Fam Pract Manag. 2002 Oct;9(9):67.
Our rural health clinic (RHC) is in the process of becoming accredited, and we are trying to develop patient care protocols. Can you offer some tips for developing such protocols?
The Rural Health Clinics Act, PL95–210, requires RHCs to have guidelines in place for the medical management of their patients. These guidelines are often thought of as detailed treatment plans, which can seem daunting to develop given the wide array of patients and situations that need to be planned for. However, in most cases, the patient care protocols should be general guidelines, not “cookbook” templates. In a few cases, they may be very specific treatment guidelines, but this is the exception rather than the rule.
To make the process more manageable, many clinics have chosen to implement existing guidelines adapted to their unique situations and to the varied styles of their providers. For example, a clinic could follow the American College of Cardiology/American Heart Association guidelines for the evaluation and management of chronic heart failure, making modifications for local needs. Clinics could choose to develop their own standing orders for other clinical situations, such as pain management, migraines or chest pain.
However you develop them, your protocols must meet the following federal guidelines (42 CFR 491.9(b), summarized at www.narhc.org/guidelines.htm#provision%20of%20services). They must be comprehensive (providing treatment plans for most common health problems), must specify which actions can be carried out by midlevel providers such as nurse practitioners and physician assistants and which procedures or situations require physician involvement, must describe the clinical situations that require consultation or referral, and must be compatible with applicable state laws.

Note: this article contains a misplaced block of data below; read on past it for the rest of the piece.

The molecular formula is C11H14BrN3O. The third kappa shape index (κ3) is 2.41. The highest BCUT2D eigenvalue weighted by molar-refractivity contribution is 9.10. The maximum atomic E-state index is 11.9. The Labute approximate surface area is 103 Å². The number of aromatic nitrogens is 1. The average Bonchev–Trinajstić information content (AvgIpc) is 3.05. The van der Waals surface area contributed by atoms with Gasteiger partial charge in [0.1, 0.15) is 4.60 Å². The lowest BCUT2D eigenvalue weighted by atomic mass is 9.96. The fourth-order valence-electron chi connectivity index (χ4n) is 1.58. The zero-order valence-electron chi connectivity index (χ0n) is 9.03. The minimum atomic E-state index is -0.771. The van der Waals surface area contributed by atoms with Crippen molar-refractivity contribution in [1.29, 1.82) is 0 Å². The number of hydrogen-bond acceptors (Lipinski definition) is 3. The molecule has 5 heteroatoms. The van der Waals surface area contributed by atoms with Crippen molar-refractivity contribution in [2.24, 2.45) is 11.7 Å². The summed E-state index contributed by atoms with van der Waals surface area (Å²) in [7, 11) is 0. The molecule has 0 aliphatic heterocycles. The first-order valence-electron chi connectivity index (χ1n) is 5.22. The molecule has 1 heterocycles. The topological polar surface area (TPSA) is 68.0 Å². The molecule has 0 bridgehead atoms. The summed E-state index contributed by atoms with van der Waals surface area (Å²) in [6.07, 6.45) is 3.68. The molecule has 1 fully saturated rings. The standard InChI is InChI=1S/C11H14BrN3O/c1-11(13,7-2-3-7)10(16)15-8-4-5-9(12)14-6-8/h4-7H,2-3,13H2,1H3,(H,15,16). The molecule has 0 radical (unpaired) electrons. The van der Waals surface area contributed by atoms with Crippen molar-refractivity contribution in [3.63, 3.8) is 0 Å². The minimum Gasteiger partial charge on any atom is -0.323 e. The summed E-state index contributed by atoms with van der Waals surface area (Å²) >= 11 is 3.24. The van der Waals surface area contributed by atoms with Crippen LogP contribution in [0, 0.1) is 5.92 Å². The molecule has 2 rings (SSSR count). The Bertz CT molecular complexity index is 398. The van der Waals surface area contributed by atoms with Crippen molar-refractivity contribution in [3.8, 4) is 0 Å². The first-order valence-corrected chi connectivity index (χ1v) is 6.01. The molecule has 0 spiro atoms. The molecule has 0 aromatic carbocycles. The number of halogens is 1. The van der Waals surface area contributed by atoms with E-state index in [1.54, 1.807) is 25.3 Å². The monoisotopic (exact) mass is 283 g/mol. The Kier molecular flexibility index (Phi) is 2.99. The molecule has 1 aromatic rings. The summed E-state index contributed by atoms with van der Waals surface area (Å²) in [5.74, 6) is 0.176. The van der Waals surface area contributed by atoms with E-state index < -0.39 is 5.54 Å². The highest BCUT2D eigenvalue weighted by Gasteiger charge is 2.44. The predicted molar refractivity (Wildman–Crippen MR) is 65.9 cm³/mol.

Remember that your protocols will not only serve to meet the federal guidelines but will become your clinic’s standard of care, so develop them wisely. Depending on how you create them, these protocols could be a risk-management asset or liability for your practice.
Supervising an NP
I work for a hospital-owned, nonprofit clinic that has employed a nurse practitioner (NP). As the NP’s supervising physician, what medicolegal steps should I take to ensure that I am fulfilling my duties as her supervisor? Do I need to cosign all of her charts? Can she bill under her own name for private insurance companies? What if I disagree with her management plan and the patient has already left the clinic?
Much of what you are asking is controlled by state law. Most states have specific requirements under their Advanced Nurse Practice Acts regarding the extent of control the supervising physician must exercise (e.g., whether you must sign the NP’s notes). At a minimum, you should be sure your malpractice carrier knows you have taken on this responsibility.
Private insurance companies vary widely as to whether they allow direct NP billing, so check with your insurers. In addition, find out how the hospital that owns your practice handles NP billing, as their procedure may dictate your procedure. [For more information about billing for NPs’ services, see “The Ins and Outs of ‘Incident-To’ Reimbursement,” FPM, November/December 2001, page 23.]
You should have a written agreement in place that addresses when the NP and physician will interact regarding a patient. If the physician disagrees with an NP’s management plan, depending on what the nature of the disagreement entails, either the NP or the physician should request that the patient return or the drug prescription be changed.
Closed to new Medicare patients
I am in a relatively new practice that is becoming top heavy with geriatric patients. I would like to control this aspect of my practice by closing to new Medicare patients while continuing to remain open to other new patients. Is it lawful to close a practice to a particular payer type?
Yes, you may close your practice to new Medicare patients while remaining open to other new patients. Medicare is a voluntary program for physicians, so you are free to choose whether to provide services to new or established Medicare beneficiaries. The federal courts have upheld this principle on multiple occasions, including the case of Garelick v Sullivan. The court in Garelick noted, “All court decisions of which we are aware that have considered takings challenges by physicians to Medicare price regulations have rejected them in the recognition that participation in Medicare is voluntary.” [See also “Closed to New Medicaid Patients,” Ask FPM, November/December 2001, page 51.]
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